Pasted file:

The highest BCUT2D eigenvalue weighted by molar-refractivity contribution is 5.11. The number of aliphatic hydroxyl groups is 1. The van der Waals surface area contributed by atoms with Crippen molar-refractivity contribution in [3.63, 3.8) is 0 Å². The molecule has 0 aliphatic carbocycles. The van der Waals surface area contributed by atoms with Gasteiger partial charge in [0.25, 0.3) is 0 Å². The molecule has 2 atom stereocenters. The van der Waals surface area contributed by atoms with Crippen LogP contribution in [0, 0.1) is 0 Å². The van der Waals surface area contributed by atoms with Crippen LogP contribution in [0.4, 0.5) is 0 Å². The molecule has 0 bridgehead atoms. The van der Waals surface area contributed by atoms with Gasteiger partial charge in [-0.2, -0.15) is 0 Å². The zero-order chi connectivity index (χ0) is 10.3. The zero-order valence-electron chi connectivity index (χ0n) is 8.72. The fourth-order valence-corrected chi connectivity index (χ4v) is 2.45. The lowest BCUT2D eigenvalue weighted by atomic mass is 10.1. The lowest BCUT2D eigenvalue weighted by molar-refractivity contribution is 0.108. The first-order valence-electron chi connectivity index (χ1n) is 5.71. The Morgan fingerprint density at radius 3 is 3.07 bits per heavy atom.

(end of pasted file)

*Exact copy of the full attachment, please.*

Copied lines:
The highest BCUT2D eigenvalue weighted by molar-refractivity contribution is 5.11. The number of aliphatic hydroxyl groups is 1. The van der Waals surface area contributed by atoms with Crippen molar-refractivity contribution in [3.63, 3.8) is 0 Å². The molecule has 0 aliphatic carbocycles. The van der Waals surface area contributed by atoms with Gasteiger partial charge in [0.25, 0.3) is 0 Å². The molecule has 2 atom stereocenters. The van der Waals surface area contributed by atoms with Crippen LogP contribution in [0, 0.1) is 0 Å². The van der Waals surface area contributed by atoms with Crippen LogP contribution in [0.4, 0.5) is 0 Å². The molecule has 0 bridgehead atoms. The van der Waals surface area contributed by atoms with Gasteiger partial charge in [-0.2, -0.15) is 0 Å². The zero-order chi connectivity index (χ0) is 10.3. The zero-order valence-electron chi connectivity index (χ0n) is 8.72. The fourth-order valence-corrected chi connectivity index (χ4v) is 2.45. The lowest BCUT2D eigenvalue weighted by atomic mass is 10.1. The lowest BCUT2D eigenvalue weighted by molar-refractivity contribution is 0.108. The first-order valence-electron chi connectivity index (χ1n) is 5.71. The Morgan fingerprint density at radius 3 is 3.07 bits per heavy atom.